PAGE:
The rift down the middle of the Conservative Party has never been more evident than at the penultimate Prime Minister’s Questions before the EU referendum, as David Cameron fielded attack after attack from his own Eurosceptic backbenchers.
The Prime Minister may feel he got off lightly in his initial grilling from Labour leader Jeremy Corbyn, as the very next question came in the form of a personal barb from Tory MP Richard Drax.
Mr Drax accused his leader of failing to secure any treaty change in his EU deal renegotiation and then, extraordinarily, demanded Mr Cameron “stop denigrating our great country, because it is a sign if any was needed that he is losing the argument”.
Later in proceedings Peter Bone, another Conservative, threatened to “descend on” the Prime Minister’s own constituency with a force of Leave campaigners – and even questioned whether Mr Cameron will be in his position for much longer.
Mr Bone said: “What the Prime Minister has said today on Europe is right – we have to go and campaign. But I remember what you [the Speaker] have said today about notifying members if we want to go to their constituency, so can I say to the Prime Minister, a group of global-looking Leave campaigners will be descending on Witney at lunchtime this Sunday.
“I will be there, and will the Prime minister be able to join us? And given what he’s just said, if the country votes to leave will he be able to stay on as Prime Minister and negotiate the exit?”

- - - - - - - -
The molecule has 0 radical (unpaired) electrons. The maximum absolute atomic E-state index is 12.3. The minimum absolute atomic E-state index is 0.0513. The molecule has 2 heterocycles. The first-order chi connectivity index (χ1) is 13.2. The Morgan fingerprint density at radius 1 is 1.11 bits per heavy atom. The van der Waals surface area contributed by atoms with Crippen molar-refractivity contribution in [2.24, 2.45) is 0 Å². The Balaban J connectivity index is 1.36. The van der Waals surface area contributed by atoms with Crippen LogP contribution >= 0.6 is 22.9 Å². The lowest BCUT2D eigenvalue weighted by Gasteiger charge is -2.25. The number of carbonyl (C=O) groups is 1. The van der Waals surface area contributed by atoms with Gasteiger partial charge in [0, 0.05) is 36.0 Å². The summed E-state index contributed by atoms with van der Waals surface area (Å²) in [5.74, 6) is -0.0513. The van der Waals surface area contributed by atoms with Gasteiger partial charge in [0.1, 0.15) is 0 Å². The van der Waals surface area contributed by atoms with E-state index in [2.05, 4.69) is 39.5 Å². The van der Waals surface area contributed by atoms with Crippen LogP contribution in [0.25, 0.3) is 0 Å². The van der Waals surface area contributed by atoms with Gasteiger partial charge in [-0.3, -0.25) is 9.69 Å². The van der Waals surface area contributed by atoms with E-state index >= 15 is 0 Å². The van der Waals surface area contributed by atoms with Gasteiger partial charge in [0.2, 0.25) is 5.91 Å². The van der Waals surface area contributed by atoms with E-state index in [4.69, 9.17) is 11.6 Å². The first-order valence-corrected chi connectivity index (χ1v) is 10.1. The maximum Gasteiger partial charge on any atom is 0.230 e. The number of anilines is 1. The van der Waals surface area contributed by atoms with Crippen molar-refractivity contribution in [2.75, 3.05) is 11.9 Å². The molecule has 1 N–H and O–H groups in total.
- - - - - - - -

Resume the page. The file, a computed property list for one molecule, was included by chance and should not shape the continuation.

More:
In another acrimonious exchange, the Tory MP for Basildon John Baron said Mr Cameron and the Remain campaign had “fudged” the issue of how Britain cannot control immigration from within the EU which, he said, “discriminates” against those wanted to come to the UK from the rest of the world.
Mr Cameron replied angrily: “I spent my evening yesterday with Mr Farage or ‘Farridge’ as I like to call him, I’m confused about what it is the Leave camp actually want when it comes to immigration.
“I thought they wanted less immigration, but now it seems they want more people from outside the EU to come into our country.”
And though he was more measured in his approach, the former Conservative minister Liam Fox used his question to suggest the Prime Minister might not be willing to accept the result of the referendum if it does not go his way.
Dr Fox urged Mr Cameron to accept that “remain would mean remain, and leave would mean leave”, adding that any attempt to “distort the verdict of the British people would be a democratic outrage”.
The Prime Minister said he would “treat the decision as an instruction to deliver”.
For his own part, Mr Corbyn tried to pin the Prime Minister down on the working practices at Sports Direct, linking the issue to EU protections on workers’ rights that could be lost if Britain votes out.
But even in doing so, the Labour leader couldn’t help but raise another point of Tory division – asking whether Eurosceptic employment minister Priti Patel truly speaks for the government.
There are now just two weeks to go until the vote on Britain’s future in the EU – and for the Prime Minister, it seems the 23 June cannot come quick enough.
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